Good evening. I am Andrew Mitchell, Cabinet Member for Homes at Cornwall Council. Thank you for the invite to be here tonight.
I think now, here at the beginning of my presentation, is a good time for me to confess that I am most definitely not a housing expert – far from it. But what I think I am is a good judge of what is and what isn’t fair! It is this that took me into local politics some 27 years ago and particularly the realisation that those of my friends at the time who were a lot more sensible than me, trying to get a foot on the property ladder were having to buy in Hayle, Camborne or Penzance as they could not afford a property in St. Ives due to the extreme mismatch of local wages to local house prices.
Looking on line at some of the other presentations you have received, they quite clearly and fully laid out the statistics around housing issues so I intend to stay away from that. Anyway, we all live here, we know how hard it is us, for our loved ones and our general communities to find decent housing at an affordable level.
Which nicely leads in to the challenge you, the Penzance Citizens Panel will address:
“High housing costs, low paid insecure work, eviction and homelessness are all issues that blight local communities in Cornwall, including Penzance. How can we as a community come together to address these issues?”.
So, a nice easy one to start with then!?
Some quick immediate thoughts to that are, firstly we should stop ‘them’ getting away with doing this to us! The problems described in your challenge, our challenge, are not new. Every generation from those who had to work the local Squire’s land, through the Industrial Revolution, through today. In fact it was discussed a hundred years ago, with the need for ‘Homes for Heroes’. After a century of council housing, you would have thought that it would now be in the psyche of central government, but unfortunately not.
I am sure that you, like me are sick and tired of Brexit being on the nightly news every day. What I’m even more annoyed about, even offended and I dare say, disgusted by, is hearing every government minister and Brexiteer saying whether we leave with a good deal, bad deal or no deal, in the long term it doesn’t really matter as we’re the fifth richest country in the world and our economy will survive. What a load of old TOSH! I and no one I know feel like we live in the 5th richest country in the world; so the ‘them’ I referred to are the 5% of the population who own 95% of the wealth!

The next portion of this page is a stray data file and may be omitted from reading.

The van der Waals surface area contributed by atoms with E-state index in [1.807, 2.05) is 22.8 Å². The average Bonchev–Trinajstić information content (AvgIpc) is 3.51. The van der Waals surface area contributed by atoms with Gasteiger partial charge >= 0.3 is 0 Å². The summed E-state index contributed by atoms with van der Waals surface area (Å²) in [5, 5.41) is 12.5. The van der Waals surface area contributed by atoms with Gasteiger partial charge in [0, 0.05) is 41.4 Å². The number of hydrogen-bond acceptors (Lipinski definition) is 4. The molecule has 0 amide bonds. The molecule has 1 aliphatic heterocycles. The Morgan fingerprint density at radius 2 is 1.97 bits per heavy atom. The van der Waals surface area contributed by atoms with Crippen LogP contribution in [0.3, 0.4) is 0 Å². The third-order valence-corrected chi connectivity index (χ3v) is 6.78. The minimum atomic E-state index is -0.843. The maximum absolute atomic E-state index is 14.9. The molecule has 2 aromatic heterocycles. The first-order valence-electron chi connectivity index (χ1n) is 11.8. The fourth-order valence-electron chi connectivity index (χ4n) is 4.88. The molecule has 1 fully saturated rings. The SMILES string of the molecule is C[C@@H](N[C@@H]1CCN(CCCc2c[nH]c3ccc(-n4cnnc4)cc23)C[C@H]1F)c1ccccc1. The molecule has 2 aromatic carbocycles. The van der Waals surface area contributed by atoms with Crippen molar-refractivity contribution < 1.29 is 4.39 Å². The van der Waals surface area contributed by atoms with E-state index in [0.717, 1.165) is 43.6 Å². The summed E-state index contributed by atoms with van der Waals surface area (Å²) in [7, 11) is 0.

Another quick response would be for those who believe we have a housing crisis to turn up to planning committee meetings! Whatever the solution is and there isn’t a single silver bullet that will address this, the package will have to include a massive house building programme and every application these days attracts considerable opposition – in general with fair and reasonable concerns.
I will now take a little time to say what Cornwall Council has been doing.
Part of the answer must be to provide more affordable homes – and I am proud of the fact that in 2017/18 we were the top local authority area nationally for the provision of new homes, and have been consistently among the top 3 or 4 areas in recent years. Over the last three years we have seen 2,467 new affordable homes provided in Cornwall.
This is a result of the work of our housing association partners, and the affordable homes provided by private developers, as well as the council’s own efforts.
In Penzance, through the council’s partnership with Galliford Try and LiveWest, a 100% affordable housing development of 24 homes on the former Cormac Depot site on Adelaide Street is due to complete next month and the redevelopment of the former St Clare offices is under construction to provide 127 new homes of which 30% will be affordable.
Last year government lifted the cap on how much we can borrow to fund new council housing. We now have the opportunity to provide a new generation of council homes to meet local housing need. We have already started to gear up with a programme for over 300 homes over the next few years and are currently working up proposals to expand that programme considerably. Cornwall Council has already made the decision to intervene in the housing market. In this brave new world of no borrowing cap, it is my hope that the council can now disrupt the housing market and really shake it up!
Private rented sector represents around 20% of housing provision – but provides substandard accommodation for many
I recognise, however, that despite these efforts, many households will not be able to access an affordable home and for many the only available accommodation will be in the private rented sector.
This has been the fastest growing sector in Cornwall, now representing around 20% of overall housing provision – and is significantly larger than the social housing sector in Cornwall.
Many families with children are in private rented housing and we have also seen an increase in people aged 45-54 living in private rent. We also have a growing student population of whom 9 out of 10 live in this sector.